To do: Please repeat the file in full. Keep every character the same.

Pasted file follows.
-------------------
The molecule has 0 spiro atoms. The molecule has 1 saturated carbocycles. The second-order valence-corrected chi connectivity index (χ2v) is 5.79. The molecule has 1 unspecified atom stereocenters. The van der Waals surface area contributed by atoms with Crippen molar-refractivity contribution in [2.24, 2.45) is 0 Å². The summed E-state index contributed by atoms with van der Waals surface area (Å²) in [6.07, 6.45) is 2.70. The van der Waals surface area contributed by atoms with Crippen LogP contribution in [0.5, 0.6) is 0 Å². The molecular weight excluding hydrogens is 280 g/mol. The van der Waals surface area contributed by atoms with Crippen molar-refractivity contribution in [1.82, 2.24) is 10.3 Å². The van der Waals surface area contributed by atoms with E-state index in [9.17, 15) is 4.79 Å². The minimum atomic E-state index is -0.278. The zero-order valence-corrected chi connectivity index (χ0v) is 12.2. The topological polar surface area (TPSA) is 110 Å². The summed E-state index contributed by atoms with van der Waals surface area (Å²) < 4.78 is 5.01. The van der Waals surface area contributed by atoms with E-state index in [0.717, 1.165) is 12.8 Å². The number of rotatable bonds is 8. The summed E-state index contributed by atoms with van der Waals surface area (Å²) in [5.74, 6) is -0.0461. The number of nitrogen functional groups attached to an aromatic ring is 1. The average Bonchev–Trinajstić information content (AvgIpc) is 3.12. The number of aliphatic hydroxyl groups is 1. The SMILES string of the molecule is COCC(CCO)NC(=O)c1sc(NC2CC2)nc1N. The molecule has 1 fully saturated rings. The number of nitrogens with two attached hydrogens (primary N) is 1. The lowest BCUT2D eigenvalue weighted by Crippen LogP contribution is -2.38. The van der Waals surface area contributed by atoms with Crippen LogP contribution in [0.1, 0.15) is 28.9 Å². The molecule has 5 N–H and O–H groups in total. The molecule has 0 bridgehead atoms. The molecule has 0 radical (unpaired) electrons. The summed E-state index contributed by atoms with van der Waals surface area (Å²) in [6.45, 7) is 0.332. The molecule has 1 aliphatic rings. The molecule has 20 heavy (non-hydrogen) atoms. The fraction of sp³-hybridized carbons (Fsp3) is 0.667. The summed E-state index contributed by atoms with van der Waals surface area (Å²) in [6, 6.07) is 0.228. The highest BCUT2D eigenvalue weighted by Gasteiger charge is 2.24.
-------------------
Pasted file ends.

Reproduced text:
The molecule has 0 spiro atoms. The molecule has 1 saturated carbocycles. The second-order valence-corrected chi connectivity index (χ2v) is 5.79. The molecule has 1 unspecified atom stereocenters. The van der Waals surface area contributed by atoms with Crippen molar-refractivity contribution in [2.24, 2.45) is 0 Å². The summed E-state index contributed by atoms with van der Waals surface area (Å²) in [6.07, 6.45) is 2.70. The van der Waals surface area contributed by atoms with Crippen LogP contribution in [0.5, 0.6) is 0 Å². The molecular weight excluding hydrogens is 280 g/mol. The van der Waals surface area contributed by atoms with Crippen molar-refractivity contribution in [1.82, 2.24) is 10.3 Å². The van der Waals surface area contributed by atoms with E-state index in [9.17, 15) is 4.79 Å². The minimum atomic E-state index is -0.278. The zero-order valence-corrected chi connectivity index (χ0v) is 12.2. The topological polar surface area (TPSA) is 110 Å². The summed E-state index contributed by atoms with van der Waals surface area (Å²) < 4.78 is 5.01. The van der Waals surface area contributed by atoms with E-state index in [0.717, 1.165) is 12.8 Å². The number of rotatable bonds is 8. The summed E-state index contributed by atoms with van der Waals surface area (Å²) in [5.74, 6) is -0.0461. The number of nitrogen functional groups attached to an aromatic ring is 1. The average Bonchev–Trinajstić information content (AvgIpc) is 3.12. The number of aliphatic hydroxyl groups is 1. The SMILES string of the molecule is COCC(CCO)NC(=O)c1sc(NC2CC2)nc1N. The molecule has 1 fully saturated rings. The number of nitrogens with two attached hydrogens (primary N) is 1. The lowest BCUT2D eigenvalue weighted by Crippen LogP contribution is -2.38. The van der Waals surface area contributed by atoms with Crippen LogP contribution in [0.1, 0.15) is 28.9 Å². The molecule has 5 N–H and O–H groups in total. The molecule has 0 bridgehead atoms. The molecule has 0 radical (unpaired) electrons. The summed E-state index contributed by atoms with van der Waals surface area (Å²) in [6.45, 7) is 0.332. The molecule has 1 aliphatic rings. The molecule has 20 heavy (non-hydrogen) atoms. The fraction of sp³-hybridized carbons (Fsp3) is 0.667. The summed E-state index contributed by atoms with van der Waals surface area (Å²) in [6, 6.07) is 0.228. The highest BCUT2D eigenvalue weighted by Gasteiger charge is 2.24.